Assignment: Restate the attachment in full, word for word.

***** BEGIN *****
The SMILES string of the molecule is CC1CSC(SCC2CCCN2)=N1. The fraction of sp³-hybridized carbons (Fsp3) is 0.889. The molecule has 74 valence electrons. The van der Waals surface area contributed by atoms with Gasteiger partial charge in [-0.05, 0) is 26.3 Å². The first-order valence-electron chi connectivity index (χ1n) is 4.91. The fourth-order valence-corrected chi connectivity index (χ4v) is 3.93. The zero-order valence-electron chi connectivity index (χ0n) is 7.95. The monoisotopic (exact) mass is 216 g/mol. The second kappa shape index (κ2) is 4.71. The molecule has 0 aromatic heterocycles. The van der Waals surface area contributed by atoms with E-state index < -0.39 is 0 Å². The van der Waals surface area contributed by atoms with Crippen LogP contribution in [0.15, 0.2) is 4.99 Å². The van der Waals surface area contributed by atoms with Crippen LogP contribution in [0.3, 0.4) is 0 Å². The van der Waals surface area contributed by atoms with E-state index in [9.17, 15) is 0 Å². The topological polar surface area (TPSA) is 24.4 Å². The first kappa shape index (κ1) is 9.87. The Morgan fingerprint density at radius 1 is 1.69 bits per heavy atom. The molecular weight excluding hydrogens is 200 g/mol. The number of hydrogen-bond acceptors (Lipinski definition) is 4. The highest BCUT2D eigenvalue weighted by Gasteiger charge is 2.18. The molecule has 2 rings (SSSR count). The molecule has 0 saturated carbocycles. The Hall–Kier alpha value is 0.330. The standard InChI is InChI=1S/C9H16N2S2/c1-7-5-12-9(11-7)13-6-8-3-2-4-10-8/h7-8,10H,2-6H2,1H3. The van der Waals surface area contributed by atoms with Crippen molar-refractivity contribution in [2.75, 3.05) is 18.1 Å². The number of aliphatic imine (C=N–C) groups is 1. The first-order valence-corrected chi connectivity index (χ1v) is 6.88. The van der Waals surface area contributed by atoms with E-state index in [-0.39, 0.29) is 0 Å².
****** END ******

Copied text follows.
The SMILES string of the molecule is CC1CSC(SCC2CCCN2)=N1. The fraction of sp³-hybridized carbons (Fsp3) is 0.889. The molecule has 74 valence electrons. The van der Waals surface area contributed by atoms with Gasteiger partial charge in [-0.05, 0) is 26.3 Å². The first-order valence-electron chi connectivity index (χ1n) is 4.91. The fourth-order valence-corrected chi connectivity index (χ4v) is 3.93. The zero-order valence-electron chi connectivity index (χ0n) is 7.95. The monoisotopic (exact) mass is 216 g/mol. The second kappa shape index (κ2) is 4.71. The molecule has 0 aromatic heterocycles. The van der Waals surface area contributed by atoms with E-state index < -0.39 is 0 Å². The van der Waals surface area contributed by atoms with Crippen LogP contribution in [0.15, 0.2) is 4.99 Å². The van der Waals surface area contributed by atoms with Crippen LogP contribution in [0.3, 0.4) is 0 Å². The van der Waals surface area contributed by atoms with E-state index in [9.17, 15) is 0 Å². The topological polar surface area (TPSA) is 24.4 Å². The first kappa shape index (κ1) is 9.87. The Morgan fingerprint density at radius 1 is 1.69 bits per heavy atom. The molecular weight excluding hydrogens is 200 g/mol. The number of hydrogen-bond acceptors (Lipinski definition) is 4. The highest BCUT2D eigenvalue weighted by Gasteiger charge is 2.18. The molecule has 2 rings (SSSR count). The molecule has 0 saturated carbocycles. The Hall–Kier alpha value is 0.330. The standard InChI is InChI=1S/C9H16N2S2/c1-7-5-12-9(11-7)13-6-8-3-2-4-10-8/h7-8,10H,2-6H2,1H3. The van der Waals surface area contributed by atoms with Crippen molar-refractivity contribution in [2.75, 3.05) is 18.1 Å². The number of aliphatic imine (C=N–C) groups is 1. The first-order valence-corrected chi connectivity index (χ1v) is 6.88. The van der Waals surface area contributed by atoms with E-state index in [-0.39, 0.29) is 0 Å².